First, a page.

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  • While I'm unsure of your local regulations, some jurisdictions view stormwater differently depending on source. For example, in Washington State, runoff from vehicle space and chemically-treated landscaping is viewed as pollution-generating, which requires water quality treatment in addition to flow ...

  • Similar to the prior idea, you could have a roof drain that goes to a ground-level biofiltration chamber, like a tree box filter or other similar device.  After some amount of ground-level treatment it can discharge to the storm drain.  Also, on the roof, suggest some additional physical barriers close ...

  • James, Interesting idea.  We don't normally allow septic tanks in the city (we're a very urban city with sanitary sewer system available throughout the city for all development to connect to) so this isn't something we had thought of.  We'll have to look into this some more. ------------------------------ ...

  • Justin,  Have you done a natural systems approach on a rooftop?  Like a different type of green roof coupled with the dog park? ------------------------------ Sara DeGroot ENV SP, P.E., M.ASCE CIVIL ENGINEER III Alexandria VA ------------------------------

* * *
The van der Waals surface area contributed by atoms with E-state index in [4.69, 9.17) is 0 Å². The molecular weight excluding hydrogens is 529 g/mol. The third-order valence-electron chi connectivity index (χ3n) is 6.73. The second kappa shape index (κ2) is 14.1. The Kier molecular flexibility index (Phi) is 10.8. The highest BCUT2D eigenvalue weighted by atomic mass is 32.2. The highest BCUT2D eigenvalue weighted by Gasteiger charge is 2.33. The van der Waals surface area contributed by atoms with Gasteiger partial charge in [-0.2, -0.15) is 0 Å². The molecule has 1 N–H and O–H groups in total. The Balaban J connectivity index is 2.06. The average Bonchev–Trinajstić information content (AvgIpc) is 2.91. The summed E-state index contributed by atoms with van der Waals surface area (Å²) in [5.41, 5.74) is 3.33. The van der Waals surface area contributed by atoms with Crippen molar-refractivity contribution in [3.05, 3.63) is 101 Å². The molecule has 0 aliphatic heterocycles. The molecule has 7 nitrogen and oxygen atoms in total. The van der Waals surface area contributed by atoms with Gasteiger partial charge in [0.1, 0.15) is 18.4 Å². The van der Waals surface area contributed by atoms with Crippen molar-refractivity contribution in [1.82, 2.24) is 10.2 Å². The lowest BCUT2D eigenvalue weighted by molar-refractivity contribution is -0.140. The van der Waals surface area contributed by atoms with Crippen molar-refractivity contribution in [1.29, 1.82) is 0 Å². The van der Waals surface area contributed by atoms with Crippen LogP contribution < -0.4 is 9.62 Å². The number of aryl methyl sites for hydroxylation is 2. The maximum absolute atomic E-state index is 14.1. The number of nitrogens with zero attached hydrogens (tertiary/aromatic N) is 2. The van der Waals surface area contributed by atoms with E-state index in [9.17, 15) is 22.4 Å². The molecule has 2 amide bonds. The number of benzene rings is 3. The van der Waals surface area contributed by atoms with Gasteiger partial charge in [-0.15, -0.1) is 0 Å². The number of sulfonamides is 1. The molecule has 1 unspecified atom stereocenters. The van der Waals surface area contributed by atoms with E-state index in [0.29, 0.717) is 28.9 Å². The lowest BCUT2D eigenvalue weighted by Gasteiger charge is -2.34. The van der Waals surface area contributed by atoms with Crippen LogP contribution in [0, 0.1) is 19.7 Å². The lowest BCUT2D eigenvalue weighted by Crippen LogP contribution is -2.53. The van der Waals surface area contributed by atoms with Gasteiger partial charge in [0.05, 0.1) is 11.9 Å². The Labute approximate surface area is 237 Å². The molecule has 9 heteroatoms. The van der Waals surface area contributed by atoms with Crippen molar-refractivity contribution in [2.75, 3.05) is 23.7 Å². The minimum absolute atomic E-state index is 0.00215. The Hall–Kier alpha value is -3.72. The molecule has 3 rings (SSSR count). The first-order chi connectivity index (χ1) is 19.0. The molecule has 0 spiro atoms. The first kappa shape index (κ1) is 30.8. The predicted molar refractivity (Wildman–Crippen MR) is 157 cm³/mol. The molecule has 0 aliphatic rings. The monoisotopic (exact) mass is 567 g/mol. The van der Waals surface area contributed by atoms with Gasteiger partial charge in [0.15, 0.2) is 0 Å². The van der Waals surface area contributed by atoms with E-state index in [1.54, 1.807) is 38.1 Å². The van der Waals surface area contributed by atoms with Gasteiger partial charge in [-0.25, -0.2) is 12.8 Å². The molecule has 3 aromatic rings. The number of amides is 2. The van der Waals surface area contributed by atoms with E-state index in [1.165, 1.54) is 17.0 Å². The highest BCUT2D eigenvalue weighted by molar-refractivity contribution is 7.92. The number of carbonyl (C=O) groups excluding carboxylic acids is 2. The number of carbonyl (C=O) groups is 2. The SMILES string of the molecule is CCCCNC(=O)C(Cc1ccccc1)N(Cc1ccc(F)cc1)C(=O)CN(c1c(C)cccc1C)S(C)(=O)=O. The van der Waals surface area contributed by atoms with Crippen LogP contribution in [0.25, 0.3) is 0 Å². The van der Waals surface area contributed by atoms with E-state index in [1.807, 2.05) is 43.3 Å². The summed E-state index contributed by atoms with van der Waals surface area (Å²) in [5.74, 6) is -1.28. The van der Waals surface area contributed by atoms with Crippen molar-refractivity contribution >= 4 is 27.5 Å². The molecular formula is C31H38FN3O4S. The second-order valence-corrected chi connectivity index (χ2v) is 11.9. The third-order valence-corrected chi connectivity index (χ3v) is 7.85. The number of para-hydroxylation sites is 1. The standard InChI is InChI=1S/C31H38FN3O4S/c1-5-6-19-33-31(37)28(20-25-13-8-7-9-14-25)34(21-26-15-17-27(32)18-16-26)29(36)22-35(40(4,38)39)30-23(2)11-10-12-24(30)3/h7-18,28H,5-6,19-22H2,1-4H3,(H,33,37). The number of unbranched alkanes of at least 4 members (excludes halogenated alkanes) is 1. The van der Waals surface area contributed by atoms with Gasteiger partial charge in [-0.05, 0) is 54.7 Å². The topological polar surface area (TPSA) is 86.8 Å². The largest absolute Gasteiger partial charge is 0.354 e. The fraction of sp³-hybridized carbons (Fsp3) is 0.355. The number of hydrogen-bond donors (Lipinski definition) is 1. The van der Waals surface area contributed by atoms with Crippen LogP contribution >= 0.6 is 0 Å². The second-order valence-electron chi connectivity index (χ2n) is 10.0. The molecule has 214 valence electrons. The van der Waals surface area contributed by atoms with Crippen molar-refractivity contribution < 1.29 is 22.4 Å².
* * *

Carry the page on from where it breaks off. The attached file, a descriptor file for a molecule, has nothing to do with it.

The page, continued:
• Haven't run into this situation but it sounds like the perfect fit for a stormwater detention tank at ground level perhaps with a septic tank on the outlet end or built in to the detention tank. The septic part could be connected to the Sanitary Sewer system. ------------------------------ James Anderson, ...

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  • Sara, This is a unique problem, but one that we've run into before.  You're right that many dog parks on ground level have area drains that go directly to storm.  Whether you're allowed to go to storm versus sanitary is likely going to be dependent on the location of the project.  If a city has a combined ...

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